So make your choice. Chicken breast and eye round will lean you out faster than sausage and chicken thighs - the protein content is higher per gram. It's up to you if you can sustain that. The problem arises when this turns into a cycle of endless frustration - you won't give up high calorie foods but you don't want to do endless cardio and you want to be lean. Something's gotta give! You can't have it all. I have chosen to adhere to the middle ground. I enjoy food a lot so I eat fattier meats regularly, and it truly holds me back from being very lean, but it's worth it to me to enjoy my meals and I've just accepted I won't have that ripped look. I'm at peace with it. If you're not a foodie and would be happy eating less exciting food for body composition, well, I just told you how to do it.
    Don't put your trust in anyone on this forum, including me. You are the key to your own success.

  7. #7
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    Quote Originally Posted by RichMahogany View Post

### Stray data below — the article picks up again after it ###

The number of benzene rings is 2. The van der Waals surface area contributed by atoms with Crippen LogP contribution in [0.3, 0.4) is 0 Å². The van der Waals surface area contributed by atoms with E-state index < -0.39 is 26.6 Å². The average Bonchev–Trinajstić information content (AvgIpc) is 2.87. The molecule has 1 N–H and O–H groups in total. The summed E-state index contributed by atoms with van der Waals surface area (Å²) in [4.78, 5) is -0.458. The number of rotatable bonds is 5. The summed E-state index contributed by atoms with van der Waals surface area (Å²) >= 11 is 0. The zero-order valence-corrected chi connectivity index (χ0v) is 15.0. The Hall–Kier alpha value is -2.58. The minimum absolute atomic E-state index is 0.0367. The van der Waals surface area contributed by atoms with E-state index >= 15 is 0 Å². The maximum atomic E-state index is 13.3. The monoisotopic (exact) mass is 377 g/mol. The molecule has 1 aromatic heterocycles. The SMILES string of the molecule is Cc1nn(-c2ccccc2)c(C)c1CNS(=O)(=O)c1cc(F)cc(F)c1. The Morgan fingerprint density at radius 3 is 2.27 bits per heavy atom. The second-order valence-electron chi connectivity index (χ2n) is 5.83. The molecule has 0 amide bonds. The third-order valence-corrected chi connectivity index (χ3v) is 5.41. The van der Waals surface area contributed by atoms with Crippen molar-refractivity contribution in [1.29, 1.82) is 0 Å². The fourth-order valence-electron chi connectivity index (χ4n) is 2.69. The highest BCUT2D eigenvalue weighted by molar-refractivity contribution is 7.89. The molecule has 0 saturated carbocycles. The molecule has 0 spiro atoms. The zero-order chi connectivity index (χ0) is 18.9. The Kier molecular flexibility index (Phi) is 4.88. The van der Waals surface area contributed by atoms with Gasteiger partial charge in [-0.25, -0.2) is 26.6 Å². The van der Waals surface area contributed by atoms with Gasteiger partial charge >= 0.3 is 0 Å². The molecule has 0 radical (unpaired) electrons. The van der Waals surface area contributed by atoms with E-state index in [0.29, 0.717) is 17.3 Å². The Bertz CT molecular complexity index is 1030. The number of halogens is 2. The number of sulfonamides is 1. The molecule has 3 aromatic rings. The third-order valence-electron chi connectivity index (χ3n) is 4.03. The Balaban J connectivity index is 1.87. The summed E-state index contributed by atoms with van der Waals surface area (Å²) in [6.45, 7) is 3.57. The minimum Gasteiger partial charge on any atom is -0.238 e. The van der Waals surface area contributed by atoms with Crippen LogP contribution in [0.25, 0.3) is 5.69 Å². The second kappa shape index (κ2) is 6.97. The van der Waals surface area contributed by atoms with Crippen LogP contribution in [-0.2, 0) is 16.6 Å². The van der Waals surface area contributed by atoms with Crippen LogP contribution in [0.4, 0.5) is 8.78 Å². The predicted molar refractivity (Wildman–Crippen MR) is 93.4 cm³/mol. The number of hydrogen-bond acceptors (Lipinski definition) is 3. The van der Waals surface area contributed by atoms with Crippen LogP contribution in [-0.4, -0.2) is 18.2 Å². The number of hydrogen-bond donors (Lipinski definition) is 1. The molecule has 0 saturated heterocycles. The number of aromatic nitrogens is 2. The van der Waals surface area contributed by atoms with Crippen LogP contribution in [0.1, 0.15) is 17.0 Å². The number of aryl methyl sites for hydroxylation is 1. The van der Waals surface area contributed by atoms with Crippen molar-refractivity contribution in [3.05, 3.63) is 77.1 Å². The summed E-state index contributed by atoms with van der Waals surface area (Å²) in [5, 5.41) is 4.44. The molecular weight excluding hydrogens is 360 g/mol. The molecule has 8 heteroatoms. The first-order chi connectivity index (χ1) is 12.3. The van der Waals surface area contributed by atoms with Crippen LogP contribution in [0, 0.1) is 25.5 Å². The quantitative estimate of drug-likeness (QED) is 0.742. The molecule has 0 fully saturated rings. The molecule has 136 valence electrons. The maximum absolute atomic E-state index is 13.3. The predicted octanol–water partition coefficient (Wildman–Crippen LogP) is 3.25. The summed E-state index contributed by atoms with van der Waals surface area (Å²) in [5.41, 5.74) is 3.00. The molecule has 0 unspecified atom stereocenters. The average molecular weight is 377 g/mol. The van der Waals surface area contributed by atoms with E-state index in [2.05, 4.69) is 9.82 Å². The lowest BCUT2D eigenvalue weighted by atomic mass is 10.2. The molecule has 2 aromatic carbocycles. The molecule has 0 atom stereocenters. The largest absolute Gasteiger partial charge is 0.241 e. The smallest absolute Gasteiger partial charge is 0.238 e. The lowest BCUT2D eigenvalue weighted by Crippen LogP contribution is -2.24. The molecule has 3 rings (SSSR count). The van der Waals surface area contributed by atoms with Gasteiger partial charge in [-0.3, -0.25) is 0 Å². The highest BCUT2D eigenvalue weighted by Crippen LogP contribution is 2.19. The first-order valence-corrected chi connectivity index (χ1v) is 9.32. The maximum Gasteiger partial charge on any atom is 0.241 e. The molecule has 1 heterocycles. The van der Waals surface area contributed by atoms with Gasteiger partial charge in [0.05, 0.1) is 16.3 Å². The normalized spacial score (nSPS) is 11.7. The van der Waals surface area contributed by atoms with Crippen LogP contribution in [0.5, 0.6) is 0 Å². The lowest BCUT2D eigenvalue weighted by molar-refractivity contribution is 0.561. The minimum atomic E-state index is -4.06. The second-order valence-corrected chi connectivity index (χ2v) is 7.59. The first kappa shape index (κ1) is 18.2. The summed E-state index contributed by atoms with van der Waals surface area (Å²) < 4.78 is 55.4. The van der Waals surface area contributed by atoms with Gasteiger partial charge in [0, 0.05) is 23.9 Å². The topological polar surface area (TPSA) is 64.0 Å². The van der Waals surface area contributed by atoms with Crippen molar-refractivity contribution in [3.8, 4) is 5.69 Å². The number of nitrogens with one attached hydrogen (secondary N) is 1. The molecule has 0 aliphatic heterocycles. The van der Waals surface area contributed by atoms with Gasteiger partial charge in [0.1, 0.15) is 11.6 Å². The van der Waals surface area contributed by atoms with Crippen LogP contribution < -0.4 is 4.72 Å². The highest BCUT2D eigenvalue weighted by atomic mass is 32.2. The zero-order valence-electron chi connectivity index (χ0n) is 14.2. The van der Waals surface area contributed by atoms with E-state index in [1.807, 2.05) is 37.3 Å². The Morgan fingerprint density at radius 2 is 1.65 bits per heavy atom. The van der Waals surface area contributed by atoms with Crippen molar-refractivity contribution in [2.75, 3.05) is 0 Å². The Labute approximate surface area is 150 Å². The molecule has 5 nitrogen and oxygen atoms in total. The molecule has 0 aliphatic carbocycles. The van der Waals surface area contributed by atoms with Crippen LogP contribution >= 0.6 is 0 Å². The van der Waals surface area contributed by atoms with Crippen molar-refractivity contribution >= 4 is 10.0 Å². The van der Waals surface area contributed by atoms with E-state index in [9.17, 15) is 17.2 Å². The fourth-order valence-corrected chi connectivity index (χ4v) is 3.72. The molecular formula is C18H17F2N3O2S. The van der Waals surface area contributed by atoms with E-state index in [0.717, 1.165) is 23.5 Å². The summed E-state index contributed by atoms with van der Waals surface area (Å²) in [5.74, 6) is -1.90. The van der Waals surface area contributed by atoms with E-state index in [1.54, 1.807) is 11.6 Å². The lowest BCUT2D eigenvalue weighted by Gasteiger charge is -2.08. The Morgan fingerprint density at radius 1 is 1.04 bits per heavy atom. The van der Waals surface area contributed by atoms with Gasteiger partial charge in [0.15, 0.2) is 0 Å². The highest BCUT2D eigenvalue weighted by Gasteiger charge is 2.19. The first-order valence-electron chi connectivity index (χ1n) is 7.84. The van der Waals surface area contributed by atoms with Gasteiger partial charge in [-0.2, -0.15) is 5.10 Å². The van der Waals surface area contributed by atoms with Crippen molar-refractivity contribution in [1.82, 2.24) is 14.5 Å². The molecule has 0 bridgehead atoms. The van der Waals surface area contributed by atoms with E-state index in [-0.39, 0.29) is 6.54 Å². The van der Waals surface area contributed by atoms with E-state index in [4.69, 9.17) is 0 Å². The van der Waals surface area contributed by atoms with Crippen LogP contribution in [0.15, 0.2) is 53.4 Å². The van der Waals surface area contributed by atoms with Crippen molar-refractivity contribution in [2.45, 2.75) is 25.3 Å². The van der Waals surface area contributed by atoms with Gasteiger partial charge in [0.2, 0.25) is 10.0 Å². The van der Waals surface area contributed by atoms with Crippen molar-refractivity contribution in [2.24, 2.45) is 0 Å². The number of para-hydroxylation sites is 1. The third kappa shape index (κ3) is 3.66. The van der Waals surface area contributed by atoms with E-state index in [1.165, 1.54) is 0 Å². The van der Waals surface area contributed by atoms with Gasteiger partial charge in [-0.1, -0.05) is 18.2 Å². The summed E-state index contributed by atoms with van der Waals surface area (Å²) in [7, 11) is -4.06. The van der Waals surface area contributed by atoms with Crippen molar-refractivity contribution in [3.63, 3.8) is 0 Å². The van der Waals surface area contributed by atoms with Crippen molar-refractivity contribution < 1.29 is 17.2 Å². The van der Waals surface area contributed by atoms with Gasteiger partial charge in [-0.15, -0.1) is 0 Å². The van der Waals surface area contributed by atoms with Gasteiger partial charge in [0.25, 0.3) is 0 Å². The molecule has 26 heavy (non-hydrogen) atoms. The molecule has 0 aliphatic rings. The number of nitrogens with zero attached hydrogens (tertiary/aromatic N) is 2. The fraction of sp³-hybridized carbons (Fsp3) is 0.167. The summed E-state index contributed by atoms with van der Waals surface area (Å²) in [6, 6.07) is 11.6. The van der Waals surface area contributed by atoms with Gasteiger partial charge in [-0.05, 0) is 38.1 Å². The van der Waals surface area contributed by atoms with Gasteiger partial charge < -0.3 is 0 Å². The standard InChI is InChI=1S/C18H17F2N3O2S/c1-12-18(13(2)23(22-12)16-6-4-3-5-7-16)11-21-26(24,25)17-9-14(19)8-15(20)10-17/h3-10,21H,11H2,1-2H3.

In principle, this makes perfect sense. But if I eat lean chicken breast and mashed potato/turnip mix with minimal added fat, I'm going to be sitting there counting the minutes until I'm hungry enough to eat again because I would feel deprived from such a boring, bland meal. But there's different kinds of hunger and we all probably experience them differently.

    If I eat a big, buttered steak, I'm good until the same time the next day, easy. n=1.
    That's absolutely true. So you have to balance food reward with caloric intake.

    I choose to use spices over added fats in the majority of situations. Salt, pepper, herbs, gravies and citrus juices are lighter and very flavorful. Chicken breast may sound boring, but wrap it in aluminum foil with lemon, garlic and rosemary and bake it in the oven - that's next to zero added calories and it adds volumes of flavor. Not everything has to be covered in bacon grease and butter to be enjoyable. Chicken or beef stock reduced with a tablespoon of potato starch is also a very low calorie gravy that tastes great. Toss in some peppercorns and a sprig of time...yes please.